Here's a suggestion: Let's ditch the nightclub as a setting for ballet. No more predictable tales about the trials of courtship or the ballroom as a metaphor for life.
Miami City Ballet, Edward Villella's smart and spirited South Florida company, inaugurated the '08-'09 Music Center dance season this past weekend with yet another piece staged in a dark club frequented by prowling, brawling guys and preening, teasing girls. This theme has outlived its variations. Enough already.
This suggested moratorium is provoked by Nightspot, a talked-about premiere collaboration between choreographer Twyla Tharp and Rock and Roll Hall of Fame artist Elvis Costello that Miami Ballet introduced in March. Nightspot is the second new work by Tharp to make it to the West Coast since August — the first being American Ballet Theatre's overwrought Rabbit and Rogue (which featured its own unusual partnership, between Tharp and another pop artist, TV and movie composer Danny Elfman).
These are different works, to be sure. But neither particularly complemented its talented cast, nor demonstrated Tharp to be the feverishly creative artist we remember from years ago.
Nightspot is a sleazy ditty in toe shoes, focusing on three main couples on a night crawl, nattily costumed by Isaac Mizrahi. Central pair Jennifer Carlynn Kronenberg and Rolando Sarabia have a spat, and Sarabia strays with sexpot Callie Manning. Her partner, the superb and electric Carlos Miguel Guerra, appears to encourage this tryst but then rewards Sarabia with a nasty beating. Kronenberg forgives her man, and he becomes both doting and wiser for the experience. A cheerful duo, Mary Carmen Catoya and Jeremy Cox, provide counsel to their fellow characters and some genuinely enjoyable partnering, but their encounters are too few to save this nightmarish affair.
Twelve demi-soloists and corps de ballet were used like wallpaper, decorating the background with waltzing and acrobatic leaps. Some shadow boxing guys foreshadowed the big fight. Designer John Hall's drably dark lighting made it too difficult to decipher the corps' lickety-split moves.
Costello is one of our most soulful and identifiable songwriters, but here he took a step back, trying not to upstage the dance. He touched upon the tango, breezed through some salsa, and delivered several nifty blues riffs, with the electric guitar as leader. He used an expansive array of instruments, from accordion to violin, with a band onstage and an orchestra in the pit (Tim Devine led the band, Juan Francisco La Manna was the evening's principal conductor). But the music made no definitive statement.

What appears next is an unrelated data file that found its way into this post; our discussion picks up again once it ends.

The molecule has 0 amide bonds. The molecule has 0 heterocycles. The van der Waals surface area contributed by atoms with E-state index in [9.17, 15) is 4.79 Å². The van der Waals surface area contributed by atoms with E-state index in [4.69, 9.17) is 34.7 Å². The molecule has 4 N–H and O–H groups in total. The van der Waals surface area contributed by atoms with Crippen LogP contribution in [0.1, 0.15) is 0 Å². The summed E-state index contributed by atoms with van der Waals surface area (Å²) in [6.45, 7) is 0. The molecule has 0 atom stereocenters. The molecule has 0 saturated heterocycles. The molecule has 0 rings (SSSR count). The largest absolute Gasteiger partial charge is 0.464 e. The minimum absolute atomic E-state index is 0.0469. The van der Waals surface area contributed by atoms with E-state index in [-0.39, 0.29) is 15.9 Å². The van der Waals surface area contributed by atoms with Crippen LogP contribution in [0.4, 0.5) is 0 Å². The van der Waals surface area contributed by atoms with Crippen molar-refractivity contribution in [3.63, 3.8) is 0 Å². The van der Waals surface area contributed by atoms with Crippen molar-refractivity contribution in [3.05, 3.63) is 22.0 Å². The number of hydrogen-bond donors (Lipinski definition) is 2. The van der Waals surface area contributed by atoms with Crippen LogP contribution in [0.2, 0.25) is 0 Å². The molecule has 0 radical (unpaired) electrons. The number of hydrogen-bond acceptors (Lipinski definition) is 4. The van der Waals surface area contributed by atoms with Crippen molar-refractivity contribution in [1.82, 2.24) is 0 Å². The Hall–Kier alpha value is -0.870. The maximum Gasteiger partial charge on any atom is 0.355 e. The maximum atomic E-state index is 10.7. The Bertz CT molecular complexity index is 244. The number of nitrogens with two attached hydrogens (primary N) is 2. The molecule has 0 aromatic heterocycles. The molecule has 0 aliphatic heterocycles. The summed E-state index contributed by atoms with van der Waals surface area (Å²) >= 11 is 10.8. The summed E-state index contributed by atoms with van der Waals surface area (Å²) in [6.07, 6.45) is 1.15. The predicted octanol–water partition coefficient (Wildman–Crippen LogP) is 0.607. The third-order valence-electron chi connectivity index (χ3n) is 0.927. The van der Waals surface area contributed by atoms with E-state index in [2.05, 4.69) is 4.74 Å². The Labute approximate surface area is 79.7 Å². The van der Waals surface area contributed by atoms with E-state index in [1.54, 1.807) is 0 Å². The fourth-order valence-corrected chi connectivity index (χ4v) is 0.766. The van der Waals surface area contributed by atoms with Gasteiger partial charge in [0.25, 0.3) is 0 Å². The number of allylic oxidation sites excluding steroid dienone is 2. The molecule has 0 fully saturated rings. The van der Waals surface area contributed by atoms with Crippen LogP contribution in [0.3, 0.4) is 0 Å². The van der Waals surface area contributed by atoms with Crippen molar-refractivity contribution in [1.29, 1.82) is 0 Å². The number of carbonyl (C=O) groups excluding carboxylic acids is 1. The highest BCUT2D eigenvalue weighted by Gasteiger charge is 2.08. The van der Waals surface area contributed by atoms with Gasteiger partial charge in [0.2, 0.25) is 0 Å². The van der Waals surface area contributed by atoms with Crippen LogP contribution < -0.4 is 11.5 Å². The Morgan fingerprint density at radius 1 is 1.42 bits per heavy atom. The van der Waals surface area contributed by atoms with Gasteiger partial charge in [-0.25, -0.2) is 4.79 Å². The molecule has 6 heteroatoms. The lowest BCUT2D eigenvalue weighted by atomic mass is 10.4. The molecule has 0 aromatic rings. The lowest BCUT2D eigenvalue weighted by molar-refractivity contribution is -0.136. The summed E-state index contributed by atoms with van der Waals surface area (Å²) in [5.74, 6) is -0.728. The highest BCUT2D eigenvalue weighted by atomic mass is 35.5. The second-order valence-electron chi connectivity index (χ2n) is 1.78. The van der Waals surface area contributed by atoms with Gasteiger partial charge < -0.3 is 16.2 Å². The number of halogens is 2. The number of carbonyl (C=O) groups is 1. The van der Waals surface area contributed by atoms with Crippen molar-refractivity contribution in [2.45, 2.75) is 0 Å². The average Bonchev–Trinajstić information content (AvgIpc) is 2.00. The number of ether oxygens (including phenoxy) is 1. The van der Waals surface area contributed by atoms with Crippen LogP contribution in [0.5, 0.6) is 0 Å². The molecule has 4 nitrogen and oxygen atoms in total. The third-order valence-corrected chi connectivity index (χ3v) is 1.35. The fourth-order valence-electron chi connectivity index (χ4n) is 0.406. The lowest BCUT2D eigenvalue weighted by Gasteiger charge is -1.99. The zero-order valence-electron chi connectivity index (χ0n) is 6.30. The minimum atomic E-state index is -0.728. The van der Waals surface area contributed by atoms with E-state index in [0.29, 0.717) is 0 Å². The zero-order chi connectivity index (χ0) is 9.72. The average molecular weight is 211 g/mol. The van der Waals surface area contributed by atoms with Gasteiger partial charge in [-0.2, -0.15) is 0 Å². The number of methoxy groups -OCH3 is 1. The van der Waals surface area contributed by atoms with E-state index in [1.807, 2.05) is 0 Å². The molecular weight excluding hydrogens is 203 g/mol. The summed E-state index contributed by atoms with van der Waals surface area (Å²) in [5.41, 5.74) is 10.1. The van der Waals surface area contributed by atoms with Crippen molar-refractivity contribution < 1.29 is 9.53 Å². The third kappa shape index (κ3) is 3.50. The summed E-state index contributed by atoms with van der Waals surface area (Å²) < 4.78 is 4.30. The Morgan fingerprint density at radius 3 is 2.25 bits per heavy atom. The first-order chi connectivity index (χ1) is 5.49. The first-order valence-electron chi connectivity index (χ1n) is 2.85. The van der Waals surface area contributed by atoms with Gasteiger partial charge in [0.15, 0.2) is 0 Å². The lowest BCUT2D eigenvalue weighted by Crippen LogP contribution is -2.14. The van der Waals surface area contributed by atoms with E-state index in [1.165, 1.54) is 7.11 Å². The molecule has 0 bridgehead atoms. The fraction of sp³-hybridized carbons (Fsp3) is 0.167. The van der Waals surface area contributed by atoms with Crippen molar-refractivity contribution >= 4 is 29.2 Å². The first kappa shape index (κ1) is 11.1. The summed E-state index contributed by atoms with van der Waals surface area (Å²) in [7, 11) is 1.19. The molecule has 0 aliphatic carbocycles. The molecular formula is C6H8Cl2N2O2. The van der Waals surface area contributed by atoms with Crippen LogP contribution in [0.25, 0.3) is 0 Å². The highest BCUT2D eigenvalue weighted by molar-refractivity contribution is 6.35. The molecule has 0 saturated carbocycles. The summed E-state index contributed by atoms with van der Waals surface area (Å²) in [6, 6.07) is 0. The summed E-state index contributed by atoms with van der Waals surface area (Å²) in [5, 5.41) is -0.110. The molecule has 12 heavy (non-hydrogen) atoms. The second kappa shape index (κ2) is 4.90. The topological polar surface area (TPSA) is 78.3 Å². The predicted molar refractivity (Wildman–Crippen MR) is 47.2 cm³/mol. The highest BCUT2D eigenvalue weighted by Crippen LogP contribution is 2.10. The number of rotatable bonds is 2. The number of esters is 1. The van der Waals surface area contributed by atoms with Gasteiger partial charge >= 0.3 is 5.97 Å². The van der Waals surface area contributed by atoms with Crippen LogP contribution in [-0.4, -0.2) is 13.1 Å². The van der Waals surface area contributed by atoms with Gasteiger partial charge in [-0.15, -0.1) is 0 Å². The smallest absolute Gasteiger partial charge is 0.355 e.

Composer and choreographer remained in separate bubbles. Tharp stayed in the brainy comfort zone she's inhabited for the last dozen years. There was no faulting the ballet's craftsmanship, but it was one chilly piece.
Tharp's encyclopedic dance vocabulary has become almost a hindrance. The seduction scene was uncomfortably referential to George Balanchine's Prodigal Son, with Kronenberg carried in by the male corps, a long red shawl draping her shoulders, and flowing across the stage. Finally, the Miami City Ballet dancers, so wonderfully individualistic and expressive the rest of the evening, here were interchangeable characters from other performances of Tharp works.
Happily, the audience at the Dorothy Chandler Pavilion on Saturday night had three other ballets to satisfy them, making for a full program. It opened with Balanchine's 1972 Symphony in Three Movements, a still radical work to Igor Stravinsky's brilliant piece of the same name.
Kronenberg was the lead ballerina, and thank goodness Nightspot was not her only role, because it was near impossible to tell how special a dancer she is from that. In the Balanchine piece, she showed off a gloriously expansive and authoritative style.
Soloists Patricia Delgado and Alex Wong, dancing with different partners, were enticingly engaging — she with fearless athleticism, and he with buoyant energy.
But the work's highlight was the crisp detailing that the entire 32-member cast brought to their performances. Villella, who was in the original cast, has coached this piece to near perfection. Every step rang with urgency, and the dancers pushed themselves to extremes.
We saw this again in Tarantella, a bravura showpiece performed with élan and ease by Jeanette Delgado and Renato Penteado. Pianist Francisco Renne) admirably played the Gottschalk score but was positioned so far upstage that the sound was muffled. Still Delgado and Penteado danced it large and "loud" and with earthy abandon.
Finally, we were treated to Christopher Wheeldon's Liturgy, a slight but pretty duet to Arvo Part's mournful Fratres. The delicate Haiyan Wu and lyrical Carlos Quenedit formed body sculptures of Calder-like precision.
For 22 years, Villella has kept the dancing crackling and alive at Miami City Ballet. New generations have already followed upon the founding dancers for a while now — hard to believe — and yet Miami City Ballet manages to look young and fresh. That makes even the flawed works a little easier to swallow.